The Fix – Part 10

10.  Use a Positive Scorecard

There is an old saying, “What gets measured gets done.”  It’s true.  If something gets measured, things will improve.  To maximize the value of all participants’ time, a scorecard must be created.  Additionally, the scorekeeping must be positive, not negative.  This means rewarding results and behaviors desired, not punishing failures.

Many networking groups have rules stating attendees must bring a certain number of leads to each meeting.  Theoretically, the concept is good; make sure everyone tries to help each other.  However, in reality, this becomes a spanking.  Punishment ensues if leads are not brought.  Many business people have received a call from a friend in this type of group.  The call sounds something like:

“Hey, I’m sorry.  I had to give your name out at my networking meeting because I didn’t have any real leads.  Pretend to be a bit interested when Sally calls you because I don’t want to get in trouble for giving them bogus leads.”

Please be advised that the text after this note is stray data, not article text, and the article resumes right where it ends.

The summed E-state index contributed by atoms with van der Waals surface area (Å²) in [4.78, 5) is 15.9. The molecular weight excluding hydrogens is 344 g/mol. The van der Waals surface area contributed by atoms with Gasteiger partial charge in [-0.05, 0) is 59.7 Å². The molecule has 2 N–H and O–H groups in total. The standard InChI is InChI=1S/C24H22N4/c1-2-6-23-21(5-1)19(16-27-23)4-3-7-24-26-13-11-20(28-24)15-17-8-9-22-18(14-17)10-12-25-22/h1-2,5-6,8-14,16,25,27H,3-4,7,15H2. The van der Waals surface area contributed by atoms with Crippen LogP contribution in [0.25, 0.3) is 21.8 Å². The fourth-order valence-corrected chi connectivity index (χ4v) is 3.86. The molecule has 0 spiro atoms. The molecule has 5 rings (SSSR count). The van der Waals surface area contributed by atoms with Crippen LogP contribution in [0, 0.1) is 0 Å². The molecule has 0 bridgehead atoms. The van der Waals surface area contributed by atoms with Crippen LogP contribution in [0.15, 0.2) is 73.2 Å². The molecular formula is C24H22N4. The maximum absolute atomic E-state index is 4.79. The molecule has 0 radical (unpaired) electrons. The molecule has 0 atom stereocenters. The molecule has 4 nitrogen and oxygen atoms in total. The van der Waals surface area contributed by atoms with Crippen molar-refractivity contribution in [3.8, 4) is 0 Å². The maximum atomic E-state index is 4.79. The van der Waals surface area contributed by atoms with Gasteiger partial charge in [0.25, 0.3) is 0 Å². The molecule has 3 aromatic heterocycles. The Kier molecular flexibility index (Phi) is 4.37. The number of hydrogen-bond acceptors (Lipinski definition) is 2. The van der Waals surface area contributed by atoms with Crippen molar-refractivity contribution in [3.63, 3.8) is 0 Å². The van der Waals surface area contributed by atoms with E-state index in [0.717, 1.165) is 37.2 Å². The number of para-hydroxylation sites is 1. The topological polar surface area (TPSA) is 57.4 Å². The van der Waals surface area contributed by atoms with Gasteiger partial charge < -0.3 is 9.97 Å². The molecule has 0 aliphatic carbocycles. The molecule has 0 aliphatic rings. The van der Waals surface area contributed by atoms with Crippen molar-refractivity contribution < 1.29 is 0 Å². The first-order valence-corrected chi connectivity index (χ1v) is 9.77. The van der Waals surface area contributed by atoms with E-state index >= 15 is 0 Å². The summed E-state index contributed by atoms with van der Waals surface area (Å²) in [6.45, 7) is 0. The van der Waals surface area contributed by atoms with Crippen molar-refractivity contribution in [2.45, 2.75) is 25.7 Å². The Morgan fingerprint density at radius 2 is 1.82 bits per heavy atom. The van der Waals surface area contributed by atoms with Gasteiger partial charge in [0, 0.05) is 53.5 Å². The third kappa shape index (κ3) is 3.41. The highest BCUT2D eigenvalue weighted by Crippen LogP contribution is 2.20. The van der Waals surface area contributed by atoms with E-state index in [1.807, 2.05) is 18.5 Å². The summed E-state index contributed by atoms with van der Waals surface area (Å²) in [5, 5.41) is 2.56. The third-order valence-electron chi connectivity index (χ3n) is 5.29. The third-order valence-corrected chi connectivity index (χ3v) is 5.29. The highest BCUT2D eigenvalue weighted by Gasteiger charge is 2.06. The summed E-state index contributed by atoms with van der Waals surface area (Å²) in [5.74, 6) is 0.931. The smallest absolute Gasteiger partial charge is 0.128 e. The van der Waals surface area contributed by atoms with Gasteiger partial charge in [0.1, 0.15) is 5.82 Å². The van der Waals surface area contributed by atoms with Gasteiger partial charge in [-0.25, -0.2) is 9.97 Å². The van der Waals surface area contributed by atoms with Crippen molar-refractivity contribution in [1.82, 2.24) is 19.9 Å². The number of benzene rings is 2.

This is an incredible waste of everyone’s time.  Relationships cannot be manufactured.  A good system recognizes this and rewards behaviors that lead to connections as well as sales.

For example, a good system would reward an introduction to a quality vendor or meeting with someone useful to the business.  The system would keep track of what connections lead to positive business results.  These results could be quality advice, customers, prospects, vendors, or simply good people to know.

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Featured Member

Jeff Magginnis
Jeff Magginnis
Key Bank

Level 7 Un-Networking